Include autism everywhere
As World Autism Awareness Month begins, our Marketing and Communications Intern Solmaz Farad explains how small changes can make the world of difference to autistic young people.
Loneliness can affect anyone, and it is not picky about who it chooses. The feeling of isolation, that crushing pain every time you see a group of people chatting, the longing feeling that you wish you could be amongst them. For autistic people, that is multiplied by a huge amount as we often feel that the world does not understand us and therefore unwillingly shut ourselves off from the world.
Difference shouldn’t lead to loneliness. Especially when sometimes it only takes very small changes to help autistic people feel more included wherever they go. That’s why for World Autism Awareness Month, our Youth Patrons have come up with some simple tips to help inform others about autism and how they can best support them.
The first set of tips explains how autistic people experience things in the world differently and what you can do to help them. I want to explain why some of these are important.
For an autistic person, meltdowns can feel like your world is ending for you. It is like you are in a ring of fire and the flames keep coming into your face and burning you. It can also be scary or distressing to someone on the outside, but it should not be. If you see an autistic person having a meltdown the best thing you could do at that moment is to give them space. This will help you avoid getting ‘burnt’ by their ‘ring of fire’ – something that nobody wants. Once you feel it has subsided go up to the person and calmly talk to them. Which brings me to my next point.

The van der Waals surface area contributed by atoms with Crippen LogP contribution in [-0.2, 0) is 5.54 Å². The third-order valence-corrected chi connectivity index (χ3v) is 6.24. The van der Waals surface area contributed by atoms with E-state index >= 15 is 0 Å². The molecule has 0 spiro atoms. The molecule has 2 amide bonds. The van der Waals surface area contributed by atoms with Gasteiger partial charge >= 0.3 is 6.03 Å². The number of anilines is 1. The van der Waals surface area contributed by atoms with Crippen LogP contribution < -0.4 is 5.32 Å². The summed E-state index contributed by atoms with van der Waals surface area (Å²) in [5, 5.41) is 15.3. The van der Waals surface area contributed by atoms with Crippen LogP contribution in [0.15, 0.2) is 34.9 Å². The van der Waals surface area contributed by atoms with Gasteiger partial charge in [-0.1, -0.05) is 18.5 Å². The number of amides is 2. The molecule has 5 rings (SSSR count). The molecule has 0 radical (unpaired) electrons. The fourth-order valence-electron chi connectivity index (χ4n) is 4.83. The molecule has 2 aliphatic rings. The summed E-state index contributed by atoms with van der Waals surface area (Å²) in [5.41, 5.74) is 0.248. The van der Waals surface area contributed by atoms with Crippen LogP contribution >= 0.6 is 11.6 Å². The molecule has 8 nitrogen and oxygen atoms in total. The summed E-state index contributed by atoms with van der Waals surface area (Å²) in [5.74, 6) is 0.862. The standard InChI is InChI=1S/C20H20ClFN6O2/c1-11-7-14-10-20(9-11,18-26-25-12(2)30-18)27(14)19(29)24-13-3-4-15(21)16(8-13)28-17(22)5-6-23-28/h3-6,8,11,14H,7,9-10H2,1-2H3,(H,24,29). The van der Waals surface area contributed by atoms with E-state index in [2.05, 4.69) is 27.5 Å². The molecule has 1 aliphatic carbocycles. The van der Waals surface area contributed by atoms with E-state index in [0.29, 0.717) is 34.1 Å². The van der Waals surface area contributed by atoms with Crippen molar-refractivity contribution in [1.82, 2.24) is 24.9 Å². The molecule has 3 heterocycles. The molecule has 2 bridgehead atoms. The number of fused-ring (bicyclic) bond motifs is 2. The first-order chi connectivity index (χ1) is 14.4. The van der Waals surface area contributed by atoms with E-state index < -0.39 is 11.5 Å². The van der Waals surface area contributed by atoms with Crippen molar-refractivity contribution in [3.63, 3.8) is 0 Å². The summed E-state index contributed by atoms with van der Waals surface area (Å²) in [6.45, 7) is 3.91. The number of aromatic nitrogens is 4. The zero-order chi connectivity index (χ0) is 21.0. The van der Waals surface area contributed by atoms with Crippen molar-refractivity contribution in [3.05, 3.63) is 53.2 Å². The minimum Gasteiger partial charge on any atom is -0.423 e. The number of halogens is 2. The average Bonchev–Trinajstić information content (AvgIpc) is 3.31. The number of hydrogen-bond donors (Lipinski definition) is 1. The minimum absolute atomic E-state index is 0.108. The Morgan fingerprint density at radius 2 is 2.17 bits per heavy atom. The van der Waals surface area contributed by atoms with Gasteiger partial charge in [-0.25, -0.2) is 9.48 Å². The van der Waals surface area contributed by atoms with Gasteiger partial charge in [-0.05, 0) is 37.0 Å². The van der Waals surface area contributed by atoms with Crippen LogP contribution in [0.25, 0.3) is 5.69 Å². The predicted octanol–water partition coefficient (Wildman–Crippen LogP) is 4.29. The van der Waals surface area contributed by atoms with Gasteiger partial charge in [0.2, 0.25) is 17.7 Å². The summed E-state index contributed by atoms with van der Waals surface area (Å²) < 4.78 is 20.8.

Communication is very difficult for autistic people because it seems that everyone has the ‘golden rulebook’ for speaking and socializing with each other and you do not. You must go it alone and improvise with people and nine times out of 10, it goes rough. If you are a non-autistic person, the rule you must know from an autistic person is that we all talk differently and that is ok. We must respect how other people communicate. We would like it if you explained some of your jokes or sayings to us, because we might not get it. Also when you do speak, the subject might be hard for us to understand, so allow us the time to process so we don’t get overwhelmed. This goes for learning things too.
Stimming is the act of getting out energy and can seem very strange for people watching who do not know what it means. But it’s nothing to be alarmed about as walking can also be a form of stimming and many young autistic people have different ways of stimming.
Ask if you’re not sure
As the saying goes – if you’ve met one person with autism, you’ve met one person with autism. If someone is acting differently to what you expect, you may feel embarrassed to ask them about it – but you shouldn’t and you should ask! This is one of the most important ways you can better understand a young autistic person’s needs and help everybody to feel welcome.
It's World Autism Awareness Month 2019 and Ambitious about Autism’s Youth Patrons are calling for access for all. Each week we will be sharing their advice on small changes everybody can make that will make autistic young people feel much more accepted and included in all aspects of everyday life.